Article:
Findings of a new study show that a widely available immunosuppressant used for treatment of rheumatic musculoskeletal diseases (RMDs) accelerates respiratory recovery, lowers hospital-mortality and reduces the likelihood of invasive mechanical ventilation compared to supportive care only.
The Annals of the Rheumatic Diseases, ARD, the journal of the European League Against Rheumatism, EULAR, has published findings of an observational study on the treatment of patients with COVID-19-associated Cytokine storm syndrome (CSS). The study demonstrates that a treatment strategy combining intensive immunosuppression (using glucocorticoids and an IL-6 inhibitor) as well as close monitoring dramatically improves patient outcomes when compared to supportive care only.
The study shows that this experimental treatment protocol can reduce hospital mortality by 65%.
Moreover, it shows that clinically relevant improvement of respiratory status is 79% more likely than with standard of care alone and can be accelerated by a median of seven days. Additionally, the need for mechanical ventilation during admission could be reduced by 71%.
Poor outcomes in people with COVID-19 is associated with a state of systemic hyperinflammation reminiscent of a cytokine storm syndrome (CSS) that has been reported previously as a rare and potentially lethal complication of various infections, malignancies and autoimmune diseases. Immune hyperreactivity is an important complication of COVID-19 in up to 25% of affected patients, often responsible for a fatal outcome.
The study was conducted at Zuyderland Medical Center (ZMC) in the Netherlands, at which a 40% mortality rate amongst critically ill patients with COVID-19 associated CCS was observed under supportive care ‘only’ treatment by the end of March 2020.
It details the results of 86 patients with COVID-associated-CSS who were treated with glucocorticoids (and in some cases an IL-6 inhibitor) from the start of April, 2020. These have been compared with the patient outcomes of a historical control group of 86 patients, matched for sex and age, who received supportive care ‘only’. Patients eligible to the retrospectively assembled control group had to be admitted between March 7 and March 31, 2020, and should have signs of CSS.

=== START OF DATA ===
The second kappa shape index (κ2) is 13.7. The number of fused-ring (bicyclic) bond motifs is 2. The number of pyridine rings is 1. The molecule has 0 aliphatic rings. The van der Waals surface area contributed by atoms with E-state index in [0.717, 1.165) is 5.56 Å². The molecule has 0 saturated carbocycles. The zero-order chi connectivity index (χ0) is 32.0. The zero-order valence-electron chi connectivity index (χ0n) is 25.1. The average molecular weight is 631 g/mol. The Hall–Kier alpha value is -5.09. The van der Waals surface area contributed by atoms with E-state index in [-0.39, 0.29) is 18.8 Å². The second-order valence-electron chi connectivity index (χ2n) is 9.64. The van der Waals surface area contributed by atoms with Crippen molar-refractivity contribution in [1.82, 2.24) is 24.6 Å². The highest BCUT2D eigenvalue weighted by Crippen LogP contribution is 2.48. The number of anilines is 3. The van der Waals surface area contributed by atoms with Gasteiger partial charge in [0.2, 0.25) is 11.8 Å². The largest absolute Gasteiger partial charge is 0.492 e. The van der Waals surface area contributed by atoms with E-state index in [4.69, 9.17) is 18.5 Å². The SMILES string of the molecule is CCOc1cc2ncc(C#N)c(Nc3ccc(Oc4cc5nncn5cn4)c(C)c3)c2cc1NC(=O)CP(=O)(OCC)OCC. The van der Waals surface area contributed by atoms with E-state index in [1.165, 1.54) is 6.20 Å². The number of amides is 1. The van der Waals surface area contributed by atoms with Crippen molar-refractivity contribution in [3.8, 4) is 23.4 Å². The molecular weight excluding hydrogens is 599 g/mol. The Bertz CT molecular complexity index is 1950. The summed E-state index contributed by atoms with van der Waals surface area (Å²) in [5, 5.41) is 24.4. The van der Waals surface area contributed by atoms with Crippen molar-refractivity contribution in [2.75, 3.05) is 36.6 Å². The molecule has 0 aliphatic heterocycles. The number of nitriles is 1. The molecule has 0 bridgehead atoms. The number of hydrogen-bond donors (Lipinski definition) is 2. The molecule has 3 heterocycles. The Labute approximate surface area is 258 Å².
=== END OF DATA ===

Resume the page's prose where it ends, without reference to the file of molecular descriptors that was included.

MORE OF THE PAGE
Study author Professor Robert B.M. Landewé states, "Our study shows that the sickest COVID-19 patients, namely those with signs of cytokine storm, had a dramatic beneficial effect on glucocorticoids. This appears to be one of the contrasting points of our studies compared with others, namely that we have only treated cases with signs of cytokine storm, and not all COVID19-patients.”
The treatment protocol included two steps. Firstly, treatment with glucocorticoids for between five and seven days. Secondly, where necessary, the escalation of immunosuppressive treatment with an IL-6 inhibitor between day two and day five, with the possibility of an extension. The study also highlights the importance of combining intensive immunosuppression with early intervention and close monitoring by a multidisciplinary team.
Until now, information about immunosuppressive treatment of COVID-19-associated CSS has only been anecdotal. Several experts, including the World Health Organisation, have warned against treating critically ill patients with a COVID-19 infection with glucocorticoids; advice which could have potentially serious implications for many patients.
While the study’s authors recognise that these results require confirmation from a randomised controlled trial (RCT), they believe that the outcomes are robust. They also believe that the risk profile of such a short course of glucocorticoids for treatment of CSS needs to be separated from their pre-existing chronic use for conditions like rheumatic and musculoskeletal diseases.
The study’s recommendations are that CSS should be recognised and considered as a treatable complication of COVID-19 and that immunosuppressive treatment should be started timely. Additionally, that short term treatment with high-dose glucocorticoids is a convenient choice since they are safe, widely available and inexpensive.
Rheumatologists were involved in this study because of their expertise in immunosuppressive treatment, as advised in recent EULAR Recommendations